Moving to Denmark as an expat, one looks forward to embracing Danish culture and getting integrated into one of the world’s happiest societies. However, it often turns out to be more difficult than you would expect.
Established in 2019, ‘Beyond Stereotypes: Danes & Internationals’ seeks to facilitate interactions between expats and locals in Denmark
‘Difficult to integrate with the Danes’
Poulomi Deb Bose, 33, moved to Denmark from India with her husband in June 2019. She says Danes have been very helpful in everyday interactions – at supermarkets, or at bus stops, helping her find her way in English. However, it has been integrating with them that has proved difficult.
“My interaction with Danes is limited to my landlord or people at the local kommune. It’s even difficult to spot them around, unless at the gym, where it never goes beyond a smile. It is a lot easier to talk to other internationals”, she says.
A couple months ago, a friend told her about a Facebook group with not just internationals but also Danes. Up until then, she had only been part of the groups with Internationals and this was the first of its kind where both communities were encouraged to interact with each other.
Beyond Stereotypes: Danes & Internationals is a Facebook group with over 2,400 members.
The group was formed by Tine H. Jorgensen, a 56-year old academic and practitioner. While it acts as a meeting point for expats in Denmark and Danes, members are also invited to share their own unique experiences of interactions within the community to inspire and help others.
The idea of the group was sparked in early 2019 by a conversation Jorgensen had after a radio show in Aarhus where she was performing clairvoyance on air. The host of the show, Houda Naji from Morocco, and Enas Elgarhy, another invitee from Egypt, told her of their experiences of getting married to Danes and settling in Denmark.
“They talked about how difficult it was to make Danish friends, how long it took to get a CPR number which was needed for basic things like going to the gym, and other issues that made me realise how ridiculous it was for internationals. I asked myself what I could do about this.”
She decided the least she could do was to start a Facebook group, and invited both Naji and Elgarhy to join her as admins.
As the group has grown, its “bridge-building” role has become clearer, says Jorgensen, as more International and Danish admins come on board.
The group organises monthly meet-ups for members to interact. Photo: Tine H. Jorgensen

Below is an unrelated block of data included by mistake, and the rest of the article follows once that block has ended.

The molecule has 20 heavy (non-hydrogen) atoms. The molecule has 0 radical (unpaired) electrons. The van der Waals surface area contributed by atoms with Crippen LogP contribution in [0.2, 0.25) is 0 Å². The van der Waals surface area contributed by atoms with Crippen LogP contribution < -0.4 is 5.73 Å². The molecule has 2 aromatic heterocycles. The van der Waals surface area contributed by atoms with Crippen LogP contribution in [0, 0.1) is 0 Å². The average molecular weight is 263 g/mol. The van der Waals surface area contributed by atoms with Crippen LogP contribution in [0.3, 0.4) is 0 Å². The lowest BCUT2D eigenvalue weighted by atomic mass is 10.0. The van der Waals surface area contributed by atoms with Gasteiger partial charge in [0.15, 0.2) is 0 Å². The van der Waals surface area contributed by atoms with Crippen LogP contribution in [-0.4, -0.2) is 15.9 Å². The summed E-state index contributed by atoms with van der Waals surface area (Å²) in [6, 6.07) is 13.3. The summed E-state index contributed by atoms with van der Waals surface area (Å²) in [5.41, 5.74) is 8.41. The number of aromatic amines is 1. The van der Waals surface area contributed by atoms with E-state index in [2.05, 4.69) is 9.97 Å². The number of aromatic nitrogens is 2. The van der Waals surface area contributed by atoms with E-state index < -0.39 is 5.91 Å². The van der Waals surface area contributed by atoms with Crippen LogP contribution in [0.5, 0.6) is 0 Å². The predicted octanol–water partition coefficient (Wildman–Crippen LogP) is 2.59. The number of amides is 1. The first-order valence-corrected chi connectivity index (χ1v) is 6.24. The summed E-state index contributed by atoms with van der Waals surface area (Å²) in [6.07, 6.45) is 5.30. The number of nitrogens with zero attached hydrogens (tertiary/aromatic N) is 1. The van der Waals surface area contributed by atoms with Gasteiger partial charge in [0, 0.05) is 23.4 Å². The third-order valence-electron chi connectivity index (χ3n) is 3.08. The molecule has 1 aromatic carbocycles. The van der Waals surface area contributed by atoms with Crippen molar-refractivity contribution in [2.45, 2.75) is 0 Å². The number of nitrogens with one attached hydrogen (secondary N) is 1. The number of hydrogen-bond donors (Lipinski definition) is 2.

‘Challenging our own biases’
Marta Gabriela Rodriguez-Karpowicz is a 38-year old life coach from Poland who recently started her own practice after working at the Danish corporation Vestas for almost 10 years.
She recently became a Danish citizen after 12 years of living in the country and is also an admin of the group. She took on the role because she believed that it would be “a worthwhile effort to build bridges between Danes and Internationals, which doesn’t appear to be happening naturally.” She wanted to be a part of this initiative owing to her own struggles to integrate and her experience of having grown past that phase, using which she could help others.
“I also wanted to identify which biases I still had myself, so I could challenge them and grow beyond stereotypes”, she says.
The group connects people across Denmark by organising hobby-based meet-ups, providing a platform to discuss travel stories around Denmark as well as social issues such as racism. Job postings and job-seeking posts are also welcome, which some would say is the biggest challenge.
Both Bose and Rodriguez-Karpowicz accompanied their husbands who found jobs in Denmark, and did not expect the difficulties they would face while finding jobs for themselves.
Bose associates it with the trust factor that is deeply ingrained in Danes. “I have realised they can be quite rigid in trusting outsiders for jobs or with references”, she says.
This is also an area Rodriguez-Karpowicz believes she can help members with, since she found it difficult to get a job despite being “highly educated and experienced”, but eventually managed.
Integration in a new country can be difficult, but expats shouldn’t give up, according to Jorgensen.
She acknowledges that racism does exist in Denmark, but at the same time, there are a lot of Danes who are very welcoming, and that’s the Danish attitude she wanted to highlight.
“I wanted to do my little bit to bring that forward, and connect people in a practical way.”